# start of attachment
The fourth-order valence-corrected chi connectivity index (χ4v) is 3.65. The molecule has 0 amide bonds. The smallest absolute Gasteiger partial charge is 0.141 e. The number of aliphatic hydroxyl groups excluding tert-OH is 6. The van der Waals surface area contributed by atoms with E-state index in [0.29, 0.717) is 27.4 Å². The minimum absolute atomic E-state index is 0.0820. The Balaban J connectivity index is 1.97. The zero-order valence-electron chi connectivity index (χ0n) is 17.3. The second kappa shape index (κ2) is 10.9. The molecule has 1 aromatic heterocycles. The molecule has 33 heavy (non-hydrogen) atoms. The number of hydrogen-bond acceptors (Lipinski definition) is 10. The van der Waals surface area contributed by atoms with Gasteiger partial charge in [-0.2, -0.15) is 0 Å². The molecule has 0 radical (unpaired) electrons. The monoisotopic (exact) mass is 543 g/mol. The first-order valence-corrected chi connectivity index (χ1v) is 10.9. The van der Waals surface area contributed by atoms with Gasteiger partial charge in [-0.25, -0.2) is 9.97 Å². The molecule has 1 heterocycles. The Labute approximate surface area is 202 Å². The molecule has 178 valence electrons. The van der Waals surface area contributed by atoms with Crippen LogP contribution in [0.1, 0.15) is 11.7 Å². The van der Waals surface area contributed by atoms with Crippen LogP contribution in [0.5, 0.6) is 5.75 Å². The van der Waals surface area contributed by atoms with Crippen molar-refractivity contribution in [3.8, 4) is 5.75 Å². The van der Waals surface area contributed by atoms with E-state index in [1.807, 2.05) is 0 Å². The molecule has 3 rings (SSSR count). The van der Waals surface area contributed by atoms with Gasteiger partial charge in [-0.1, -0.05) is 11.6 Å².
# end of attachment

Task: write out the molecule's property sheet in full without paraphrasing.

The fourth-order valence-corrected chi connectivity index (χ4v) is 3.65. The molecule has 0 amide bonds. The smallest absolute Gasteiger partial charge is 0.141 e. The number of aliphatic hydroxyl groups excluding tert-OH is 6. The van der Waals surface area contributed by atoms with E-state index in [0.29, 0.717) is 27.4 Å². The minimum absolute atomic E-state index is 0.0820. The Balaban J connectivity index is 1.97. The zero-order valence-electron chi connectivity index (χ0n) is 17.3. The second kappa shape index (κ2) is 10.9. The molecule has 1 aromatic heterocycles. The molecule has 33 heavy (non-hydrogen) atoms. The number of hydrogen-bond acceptors (Lipinski definition) is 10. The van der Waals surface area contributed by atoms with Gasteiger partial charge in [-0.2, -0.15) is 0 Å². The molecule has 0 radical (unpaired) electrons. The monoisotopic (exact) mass is 543 g/mol. The first-order valence-corrected chi connectivity index (χ1v) is 10.9. The van der Waals surface area contributed by atoms with Gasteiger partial charge in [-0.25, -0.2) is 9.97 Å². The molecule has 1 heterocycles. The Labute approximate surface area is 202 Å². The molecule has 178 valence electrons. The van der Waals surface area contributed by atoms with Crippen LogP contribution in [0.1, 0.15) is 11.7 Å². The van der Waals surface area contributed by atoms with Crippen LogP contribution in [0.5, 0.6) is 5.75 Å². The van der Waals surface area contributed by atoms with Crippen molar-refractivity contribution in [3.8, 4) is 5.75 Å². The van der Waals surface area contributed by atoms with E-state index in [1.807, 2.05) is 0 Å². The molecule has 3 rings (SSSR count). The van der Waals surface area contributed by atoms with Gasteiger partial charge in [-0.1, -0.05) is 11.6 Å².